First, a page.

SAN FRANCISCO -- In a case seeking to stop California's first-in-the-nation mandate requiring fuel producers to reduce greenhouse gas emissions, federal justices on Tuesday focused their questions on whether the law discriminates against out-of-state businesses.
A three-justice panel of the 9th U.S. Circuit Court of Appeals heard oral arguments about the constitutionality of California's "Low Carbon Fuel Standard," a piece of the state's landmark global warming law, AB 32.
The California Air Resources Board, the agency in charge of implementing the law, said the standard will cut California's dependence on petroleum by 20 percent, and will account for one-tenth of the state's goal to cut greenhouse gas emissions by 2020.
The justices focused on the law's reliance on a "carbon intensity score," which measures pollution from a fuel's entire life cycle _ such as the type of electricity used to produce it or the fuel used to transport it to California _ not just when it is burned in a vehicle.
Out-of-state refiners and ethanol companies say the score discriminates against their products because transportation to California alone raises it. They argue the law violates the commerce clause of the U.S. Constitution by imposing limits on interstate commerce.
"Even if there is no discrimination, you still have a regulatory scheme whose whole purpose is to penalize imports, to penalize out-of-state conduct in an effort to control in-state emissions," Peter Keisler, a lawyer for the fuels industry, told the court
Earlier this year, U.S. District Court Judge Lawrence O'Neill in Fresno agreed with the plaintiffs, and halted implementation of the new law.
The 9th Circuit in April removed O'Neill's injunction after the state appealed, and allowed the law to move forward while the case wends its way through the courts.
The justices will now consider the testimony at Tuesday's hearing and make a ruling at a later time.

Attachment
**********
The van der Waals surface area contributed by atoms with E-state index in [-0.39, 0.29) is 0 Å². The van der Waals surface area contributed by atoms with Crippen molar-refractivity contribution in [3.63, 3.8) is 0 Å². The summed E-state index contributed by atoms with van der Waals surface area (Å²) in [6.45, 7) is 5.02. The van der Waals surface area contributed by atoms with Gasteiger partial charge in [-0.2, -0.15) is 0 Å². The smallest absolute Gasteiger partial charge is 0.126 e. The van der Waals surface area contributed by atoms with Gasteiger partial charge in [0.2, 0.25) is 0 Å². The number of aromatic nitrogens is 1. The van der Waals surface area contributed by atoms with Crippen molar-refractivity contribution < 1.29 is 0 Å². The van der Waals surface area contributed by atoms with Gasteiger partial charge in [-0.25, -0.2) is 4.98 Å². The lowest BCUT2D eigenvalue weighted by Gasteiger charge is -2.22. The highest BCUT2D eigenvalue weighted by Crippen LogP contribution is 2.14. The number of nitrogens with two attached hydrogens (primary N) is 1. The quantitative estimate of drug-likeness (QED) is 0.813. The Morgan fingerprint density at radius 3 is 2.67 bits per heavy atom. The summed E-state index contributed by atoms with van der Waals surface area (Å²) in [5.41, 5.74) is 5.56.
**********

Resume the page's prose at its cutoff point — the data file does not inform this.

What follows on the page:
They posed tough questions for the state, which argues that the focus on the fuel's life cycle as a way to measure its pollution is based on sound science.
Deputy Attorney General Elaine Meckenstock said the mandate is meant to reduce greenhouse gas emissions and will spur innovation by fuels producers in all markets.
"The life cycle is the only way to accurately measure the greenhouse gas emissions from transportation fuels," she said.
Justice Mary Murguia focused on a comment from state regulators in legal documents saying the law would increase employment and tax revenue in California.
"Isn't this unambiguous evidence that the board was motivated by protectionism?" she asked.
Outside the courtroom, the chairman of the air resources board, Mary Nichols, said justice took the written comment about the benefit to California's economy out of context.
"The fact is, we do expect that this rule will have a beneficial effect on the California economy. But not to the exclusion of other states or other countries," Nichols said.
"We've already seen investments in California in unconventional fuels ... but those same kinds of businesses are springing up in Canada and in the Midwest and in other states, so this is something that is not uniquely beneficial to California," she added.